By Lily Whittle
When I heard the announcement of the Souvenir Part II, I can’t say I was overly keen. Sequels rarely hold up to their predecessor (unless you’re Paddington 2), and with it being even more uncommon to see arthouse films have a sequel, I wasn’t sure it was going to work.
Yes, I had enjoyed the first film but found the character’s privileged bubble close to insufferable. From their discussions of renowned artworks (giving the movie its namesake), constant chain-smoking, and a seemingly casual trip to Venice. Would another film be the straw that broke the camel’s back?
Part II picks up the pieces from the aftermath of Part I. Set in the late 1980s, Julie (Honor Swinton Byrne), a young film-student living in Knightsbridge, is left dumbfounded by the sudden overdose and death of her lover Anthony (Tom Burke), an enigmatic older man who we know little about apart from the fact he works for the Foreign Office – or so he says. As Anthony spends the first film gaslighting and taking money from Julie to fuel his habit, the lack of him in this film is a welcome relief.
The film follows Julie’s grieving period as she tries to get to grips with the mystery around the man she felt she loved. His own parents admitting “we never talked about his work”, while Julie struggles to lay him to rest and is unable to grasp who he really was.
Roughly based on Director Joanna Hogg’s own life, the film is steeped in nostalgia. Shot with a faded filter over-laying each scene and dipping in and out of Julie’s intense periods of grief, it often feels like you are viewing a dream, with one of the only linear factors being the growth of Julie’s hair.
The prolonged shots of fields of wildflowers in Julie’s grand country home in Norfolk give the film what I can only describe as ‘Dianacore’ aesthetic and remind you of the privilege Julie had been born into. While she insists in the first film “I want to not live my whole life in this very privileged part of the world”, she very quickly drops her plan to make her graduation film about the effects of shipyard closures in Sunderland, opting instead for a memoir for Antony instead in the second instalment. Easy enough for a film-student living across from Harrods to forget, I guess.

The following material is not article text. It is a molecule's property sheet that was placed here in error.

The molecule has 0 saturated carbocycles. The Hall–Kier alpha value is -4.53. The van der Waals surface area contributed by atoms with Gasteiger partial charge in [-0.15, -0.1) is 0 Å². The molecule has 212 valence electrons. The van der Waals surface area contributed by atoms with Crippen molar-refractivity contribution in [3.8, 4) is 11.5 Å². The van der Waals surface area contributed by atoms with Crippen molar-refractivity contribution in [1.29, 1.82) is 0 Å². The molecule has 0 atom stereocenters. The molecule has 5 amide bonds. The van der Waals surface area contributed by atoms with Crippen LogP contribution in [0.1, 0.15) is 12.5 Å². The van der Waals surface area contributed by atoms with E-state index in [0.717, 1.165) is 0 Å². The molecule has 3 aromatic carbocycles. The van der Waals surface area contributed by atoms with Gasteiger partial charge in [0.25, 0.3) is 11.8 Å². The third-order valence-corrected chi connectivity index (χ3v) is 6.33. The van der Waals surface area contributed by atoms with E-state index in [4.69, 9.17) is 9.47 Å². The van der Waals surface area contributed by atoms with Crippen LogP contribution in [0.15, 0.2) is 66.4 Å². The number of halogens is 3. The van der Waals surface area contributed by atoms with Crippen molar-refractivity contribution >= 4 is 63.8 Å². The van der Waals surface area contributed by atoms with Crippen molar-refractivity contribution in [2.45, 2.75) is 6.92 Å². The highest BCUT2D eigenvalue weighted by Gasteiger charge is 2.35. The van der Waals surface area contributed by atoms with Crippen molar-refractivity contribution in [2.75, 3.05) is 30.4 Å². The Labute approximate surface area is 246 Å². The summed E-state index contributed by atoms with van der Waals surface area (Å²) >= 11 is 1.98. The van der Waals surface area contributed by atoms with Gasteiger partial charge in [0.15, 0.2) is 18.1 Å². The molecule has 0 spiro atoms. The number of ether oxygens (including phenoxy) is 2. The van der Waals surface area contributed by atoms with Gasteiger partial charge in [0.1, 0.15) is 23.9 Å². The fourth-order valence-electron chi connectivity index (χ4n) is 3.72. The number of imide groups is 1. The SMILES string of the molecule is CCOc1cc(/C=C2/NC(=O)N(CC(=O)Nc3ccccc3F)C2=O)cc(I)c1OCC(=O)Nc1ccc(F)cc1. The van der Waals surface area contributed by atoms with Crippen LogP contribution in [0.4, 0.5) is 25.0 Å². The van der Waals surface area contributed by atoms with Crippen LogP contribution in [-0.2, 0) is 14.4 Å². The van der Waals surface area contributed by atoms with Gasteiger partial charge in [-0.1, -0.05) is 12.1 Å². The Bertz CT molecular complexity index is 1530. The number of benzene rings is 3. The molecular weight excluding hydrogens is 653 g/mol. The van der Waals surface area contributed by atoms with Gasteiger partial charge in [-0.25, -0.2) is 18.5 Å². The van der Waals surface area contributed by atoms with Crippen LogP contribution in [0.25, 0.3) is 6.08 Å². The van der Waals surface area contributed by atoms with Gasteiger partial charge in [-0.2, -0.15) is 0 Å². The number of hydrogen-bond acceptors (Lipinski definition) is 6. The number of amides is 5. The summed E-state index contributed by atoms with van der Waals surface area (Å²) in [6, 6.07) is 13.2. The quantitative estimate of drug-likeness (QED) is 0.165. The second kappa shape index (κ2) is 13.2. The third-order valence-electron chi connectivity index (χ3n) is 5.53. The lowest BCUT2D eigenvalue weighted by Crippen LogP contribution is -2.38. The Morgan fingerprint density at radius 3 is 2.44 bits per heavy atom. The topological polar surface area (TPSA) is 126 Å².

Undeniably, the characters in Part II continue to be insufferable, from Charlie Heaton’s Jim swanning over to Julie’s flat for sex and never to be seen again, to Richard Ayoade’s Patrick dismissing her feedback on his own film as “marvellously generic”. However, Hogg’s awareness of this very entitlement tips from being simply infuriating to totally enthralling and often amusing.
Through the long, rambling dialogues between these characters, you feel you are listening in on genuine conversations. Their stutterings and fumblings stop them from being intolerable privileged arseholes, to seemingly real and compassionate people. The dynamics felt authentic. Perhaps because they’d had the first film to grow into each other or perhaps because they were all so close, typified in the fact Julie’s onscreen mother is played by her real mother Tilda Swinton. Through these relationships we see Julie come to terms with her grief.
The film’s climax is the screening of Julie’s graduation film, Anthony’s memoir, providing catharsis to both us as viewers, and Julie, as she lets Anthony go. Seemingly it is Julie’s craft that allows her to move on from the grief – perhaps what Hogg was trying to do herself through this very film.
Souvenir Part- I walked so Souvenir Part- II could run. The scene had been set, the characters introduced; all Part- II had to do was make something beautiful that convinced us it was worth 107 minutes of our time. From the cinematic beauty of each shot, to the captivating performances from the entire cast, Joanna Hogg achieved just that.
To me, Part- I alone is no more than a film about rich people problems, but with Part- II, The Souvenir becomes something more – something deeply self-reflective and moving.
Hey! I’m Lily. I’m a first year Geography student. I love all things film, literature, music, food, art. I have a particular soft spot for Wes Anderson movies and will unashamedly admit I believe Paddington to be the best movie ever made. I am always open to suggestions of what to watch (not Marvel)/ read/ see. Find me on Instagram @lilywhittle ☺